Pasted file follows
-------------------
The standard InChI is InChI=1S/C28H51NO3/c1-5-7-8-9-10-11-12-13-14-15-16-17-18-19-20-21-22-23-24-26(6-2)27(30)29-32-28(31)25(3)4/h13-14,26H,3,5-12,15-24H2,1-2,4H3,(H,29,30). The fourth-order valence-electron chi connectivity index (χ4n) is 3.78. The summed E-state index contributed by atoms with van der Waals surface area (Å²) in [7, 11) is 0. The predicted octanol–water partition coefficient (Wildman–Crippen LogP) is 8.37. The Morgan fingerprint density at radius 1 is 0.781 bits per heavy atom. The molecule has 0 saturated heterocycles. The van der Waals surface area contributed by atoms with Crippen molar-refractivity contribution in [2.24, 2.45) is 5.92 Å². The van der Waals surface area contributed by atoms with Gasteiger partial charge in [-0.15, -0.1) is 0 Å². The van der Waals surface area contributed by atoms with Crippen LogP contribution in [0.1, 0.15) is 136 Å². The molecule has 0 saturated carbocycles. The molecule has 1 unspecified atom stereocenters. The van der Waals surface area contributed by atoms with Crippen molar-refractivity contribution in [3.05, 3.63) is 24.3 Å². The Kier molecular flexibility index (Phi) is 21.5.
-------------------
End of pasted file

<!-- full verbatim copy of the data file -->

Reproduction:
The standard InChI is InChI=1S/C28H51NO3/c1-5-7-8-9-10-11-12-13-14-15-16-17-18-19-20-21-22-23-24-26(6-2)27(30)29-32-28(31)25(3)4/h13-14,26H,3,5-12,15-24H2,1-2,4H3,(H,29,30). The fourth-order valence-electron chi connectivity index (χ4n) is 3.78. The summed E-state index contributed by atoms with van der Waals surface area (Å²) in [7, 11) is 0. The predicted octanol–water partition coefficient (Wildman–Crippen LogP) is 8.37. The Morgan fingerprint density at radius 1 is 0.781 bits per heavy atom. The molecule has 0 saturated heterocycles. The van der Waals surface area contributed by atoms with Crippen molar-refractivity contribution in [2.24, 2.45) is 5.92 Å². The van der Waals surface area contributed by atoms with Gasteiger partial charge in [-0.15, -0.1) is 0 Å². The van der Waals surface area contributed by atoms with Crippen LogP contribution in [0.1, 0.15) is 136 Å². The molecule has 0 saturated carbocycles. The molecule has 1 unspecified atom stereocenters. The van der Waals surface area contributed by atoms with Crippen molar-refractivity contribution in [3.05, 3.63) is 24.3 Å². The Kier molecular flexibility index (Phi) is 21.5.